From December 26th until April 12th we busied ourselves in preparing for the expected attack, and our enemies did the same on all sides of us. Anderson apparently did not want reinforcements, and he shrank from civil war. He endured all kinds of hostile proceedings on the part of the secessionists, in the hope that Congress would make some compromise that would save slavery and the Union together.

Soon after daylight on the 9th of January, with my glass I saw a large steamer pass the bar and enter the Morris Island Channel. It was the Star of the West, with reinforcements and supplies for us. When she came near the upper part of the island the secessionists fired a shot at her. I hastened to Major Anderson’s room, and was ordered by him to have the long roll beaten and to post the men at the barbette guns. By the time we reached the parapet the transport coming to our relief had approached so near that Moultrie opened fire. Major Anderson would not allow us to return the fire, so the transport turned about and steamed seaward. Anderson asked for an explanation of the firing from Governor Pickens, and announced that he would allow no vessel to pass within range of the guns of Sumter if the answer was unsatisfactory. Governor Pickens replied that he would renew the firing under like circumstances.

I think Major Anderson had received an intimation that the Star of the West was coming, but did not believe it. He thought General Scott would send a man-of-war instead of a merchant vessel. Great secrecy was observed in loading her, but the purpose of the expedition got into the newspapers, and, of course, was telegraphed to Charleston. Bishop Stevens of the Methodist Church stated in a speech made by him on Memorial Day in the Academy of Music, New York, that he aimed the first gun against the Star of the West. I aimed the first gun on our side in reply to the attack on Fort Sumter….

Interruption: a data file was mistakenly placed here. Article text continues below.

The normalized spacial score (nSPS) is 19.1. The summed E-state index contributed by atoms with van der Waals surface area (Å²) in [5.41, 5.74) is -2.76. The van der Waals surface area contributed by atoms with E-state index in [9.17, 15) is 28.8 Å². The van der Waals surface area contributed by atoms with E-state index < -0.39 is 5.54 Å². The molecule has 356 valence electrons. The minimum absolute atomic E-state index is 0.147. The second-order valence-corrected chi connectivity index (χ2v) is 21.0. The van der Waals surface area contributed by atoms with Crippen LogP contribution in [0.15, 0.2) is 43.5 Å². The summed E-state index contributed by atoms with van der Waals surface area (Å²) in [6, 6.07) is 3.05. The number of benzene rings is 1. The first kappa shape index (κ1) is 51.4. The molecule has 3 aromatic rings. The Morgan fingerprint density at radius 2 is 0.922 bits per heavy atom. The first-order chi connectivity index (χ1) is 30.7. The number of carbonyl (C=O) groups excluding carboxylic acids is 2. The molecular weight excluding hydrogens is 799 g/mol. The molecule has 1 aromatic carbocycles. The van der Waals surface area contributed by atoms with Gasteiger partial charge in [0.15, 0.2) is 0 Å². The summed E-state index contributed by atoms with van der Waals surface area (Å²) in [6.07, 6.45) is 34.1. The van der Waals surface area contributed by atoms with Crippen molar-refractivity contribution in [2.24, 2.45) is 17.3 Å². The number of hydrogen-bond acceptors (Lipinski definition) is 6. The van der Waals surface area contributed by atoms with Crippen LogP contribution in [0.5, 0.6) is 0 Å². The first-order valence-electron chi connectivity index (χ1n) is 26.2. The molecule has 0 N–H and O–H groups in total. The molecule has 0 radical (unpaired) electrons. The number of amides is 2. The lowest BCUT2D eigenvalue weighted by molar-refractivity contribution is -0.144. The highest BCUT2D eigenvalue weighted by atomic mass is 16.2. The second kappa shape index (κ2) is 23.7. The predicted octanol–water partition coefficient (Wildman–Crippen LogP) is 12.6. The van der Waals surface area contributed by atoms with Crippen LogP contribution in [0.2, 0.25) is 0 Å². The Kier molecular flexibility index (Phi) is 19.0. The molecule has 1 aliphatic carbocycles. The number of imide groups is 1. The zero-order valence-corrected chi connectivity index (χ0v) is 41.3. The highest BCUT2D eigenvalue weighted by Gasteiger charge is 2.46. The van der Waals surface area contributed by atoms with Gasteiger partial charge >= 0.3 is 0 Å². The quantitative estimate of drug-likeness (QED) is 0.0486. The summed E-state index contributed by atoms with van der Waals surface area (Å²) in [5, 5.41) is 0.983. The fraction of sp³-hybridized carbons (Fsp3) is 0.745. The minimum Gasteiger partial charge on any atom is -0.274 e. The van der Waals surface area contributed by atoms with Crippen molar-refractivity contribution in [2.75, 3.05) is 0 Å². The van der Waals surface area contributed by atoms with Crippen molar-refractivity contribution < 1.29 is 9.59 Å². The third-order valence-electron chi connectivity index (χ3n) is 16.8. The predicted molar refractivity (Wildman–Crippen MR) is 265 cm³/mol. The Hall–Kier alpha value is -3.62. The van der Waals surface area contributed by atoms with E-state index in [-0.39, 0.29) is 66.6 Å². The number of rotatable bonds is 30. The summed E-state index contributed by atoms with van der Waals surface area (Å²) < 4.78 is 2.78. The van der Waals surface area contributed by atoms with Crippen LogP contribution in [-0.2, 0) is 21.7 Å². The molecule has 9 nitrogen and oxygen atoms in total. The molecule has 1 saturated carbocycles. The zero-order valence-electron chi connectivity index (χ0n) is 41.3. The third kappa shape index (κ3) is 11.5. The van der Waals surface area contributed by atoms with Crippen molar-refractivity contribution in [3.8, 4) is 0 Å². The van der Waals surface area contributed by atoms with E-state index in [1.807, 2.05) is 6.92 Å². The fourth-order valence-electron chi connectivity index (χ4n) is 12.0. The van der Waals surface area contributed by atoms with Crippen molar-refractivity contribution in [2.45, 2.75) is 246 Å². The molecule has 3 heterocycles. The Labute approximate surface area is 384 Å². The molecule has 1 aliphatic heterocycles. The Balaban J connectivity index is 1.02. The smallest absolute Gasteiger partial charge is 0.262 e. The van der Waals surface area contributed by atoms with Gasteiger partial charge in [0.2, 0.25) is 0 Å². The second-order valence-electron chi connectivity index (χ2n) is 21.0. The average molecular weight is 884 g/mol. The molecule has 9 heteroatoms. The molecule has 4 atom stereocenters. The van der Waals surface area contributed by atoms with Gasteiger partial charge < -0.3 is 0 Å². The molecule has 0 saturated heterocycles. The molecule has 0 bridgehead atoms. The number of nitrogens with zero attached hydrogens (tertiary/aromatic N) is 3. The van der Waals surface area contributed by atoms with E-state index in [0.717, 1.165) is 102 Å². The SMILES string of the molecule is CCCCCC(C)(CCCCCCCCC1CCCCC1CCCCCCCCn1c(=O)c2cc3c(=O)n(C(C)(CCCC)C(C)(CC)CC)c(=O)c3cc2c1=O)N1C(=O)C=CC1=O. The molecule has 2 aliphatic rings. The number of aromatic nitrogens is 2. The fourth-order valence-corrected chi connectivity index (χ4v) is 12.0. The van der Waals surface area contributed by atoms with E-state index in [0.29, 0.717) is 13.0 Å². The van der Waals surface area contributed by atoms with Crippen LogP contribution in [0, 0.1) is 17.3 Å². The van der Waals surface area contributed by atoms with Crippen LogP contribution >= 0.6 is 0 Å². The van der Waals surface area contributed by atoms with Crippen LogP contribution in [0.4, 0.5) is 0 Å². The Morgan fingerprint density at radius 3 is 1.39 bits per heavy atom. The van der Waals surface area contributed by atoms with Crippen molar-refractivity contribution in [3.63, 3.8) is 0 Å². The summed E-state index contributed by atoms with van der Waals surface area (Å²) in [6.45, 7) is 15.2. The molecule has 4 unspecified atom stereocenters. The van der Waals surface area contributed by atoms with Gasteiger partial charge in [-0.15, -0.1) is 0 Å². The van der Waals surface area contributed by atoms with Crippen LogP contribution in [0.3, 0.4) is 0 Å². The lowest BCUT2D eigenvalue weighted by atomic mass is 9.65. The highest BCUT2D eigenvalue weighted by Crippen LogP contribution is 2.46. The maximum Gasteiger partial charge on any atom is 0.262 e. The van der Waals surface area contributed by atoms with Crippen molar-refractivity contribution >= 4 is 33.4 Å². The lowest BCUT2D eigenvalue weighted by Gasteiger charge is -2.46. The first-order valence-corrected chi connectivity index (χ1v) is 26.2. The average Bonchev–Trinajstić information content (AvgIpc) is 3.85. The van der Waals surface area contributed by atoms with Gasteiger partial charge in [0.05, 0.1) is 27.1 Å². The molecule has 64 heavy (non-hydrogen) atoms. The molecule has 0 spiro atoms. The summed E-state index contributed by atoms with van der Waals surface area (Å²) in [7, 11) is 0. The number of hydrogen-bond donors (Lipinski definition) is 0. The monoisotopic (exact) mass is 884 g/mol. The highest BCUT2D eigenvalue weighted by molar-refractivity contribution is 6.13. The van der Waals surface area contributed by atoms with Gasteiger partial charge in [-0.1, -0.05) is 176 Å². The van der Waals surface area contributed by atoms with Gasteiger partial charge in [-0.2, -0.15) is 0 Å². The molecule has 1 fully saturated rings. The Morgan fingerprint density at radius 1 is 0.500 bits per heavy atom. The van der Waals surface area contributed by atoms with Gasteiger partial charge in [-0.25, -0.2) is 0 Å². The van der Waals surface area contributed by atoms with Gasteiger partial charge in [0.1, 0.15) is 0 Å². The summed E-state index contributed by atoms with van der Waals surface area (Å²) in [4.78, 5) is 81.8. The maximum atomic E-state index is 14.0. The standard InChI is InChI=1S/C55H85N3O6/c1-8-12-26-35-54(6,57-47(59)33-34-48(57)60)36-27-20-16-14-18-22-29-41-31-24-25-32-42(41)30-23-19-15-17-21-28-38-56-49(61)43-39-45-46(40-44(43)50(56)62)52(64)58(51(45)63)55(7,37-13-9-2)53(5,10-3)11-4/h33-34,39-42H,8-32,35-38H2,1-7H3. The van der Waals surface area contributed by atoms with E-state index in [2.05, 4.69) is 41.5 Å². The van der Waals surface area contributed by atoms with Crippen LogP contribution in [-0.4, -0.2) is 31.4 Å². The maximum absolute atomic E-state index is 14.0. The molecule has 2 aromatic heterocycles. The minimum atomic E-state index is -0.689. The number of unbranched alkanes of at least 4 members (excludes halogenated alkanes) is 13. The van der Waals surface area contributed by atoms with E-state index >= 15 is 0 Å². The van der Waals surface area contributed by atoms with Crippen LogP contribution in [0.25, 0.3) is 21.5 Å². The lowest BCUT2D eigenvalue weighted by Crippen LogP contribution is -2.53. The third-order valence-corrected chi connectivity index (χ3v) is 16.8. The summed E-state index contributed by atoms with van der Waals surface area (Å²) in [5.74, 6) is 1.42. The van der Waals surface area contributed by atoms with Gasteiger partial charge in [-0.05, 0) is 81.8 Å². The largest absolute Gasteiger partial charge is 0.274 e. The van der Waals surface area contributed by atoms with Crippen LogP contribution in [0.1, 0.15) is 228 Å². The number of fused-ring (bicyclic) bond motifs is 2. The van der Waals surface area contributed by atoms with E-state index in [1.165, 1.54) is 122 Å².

We have not been in the habit of regarding the signal shell fired from Fort Johnson as the first gun of the conflict, although it was undoubtedly aimed at Fort Sumter. Edmund Ruffin of Virginia is usually credited with opening the attack by firing the first gun from the iron-clad battery on Morris Island. The ball from that gun struck the wall of the magazine where I was lying, penetrated the masonry, and burst very near my head. As the smoke of this explosion came in through the ventilators of the magazine, and as the floor was strewn with powder where the flannel cartridges had been filled, I thought for a moment the place was on fire.

When it was fully light we took breakfast leisurely before going to the guns, our food consisting of pork and water.

The first night after the bombardment we expected that the naval vessels outside would take advantage of the darkness to send a fleet of boats with reinforcements of men and supplies of provisions, and as it was altogether probable that the enemy would also improvise a fleet of small boats to meet those of the navy, it became an interesting question, in case parties came to us in this way, to decide whether we were admitting friends or enemies. However, the night passed quietly away without any demonstration.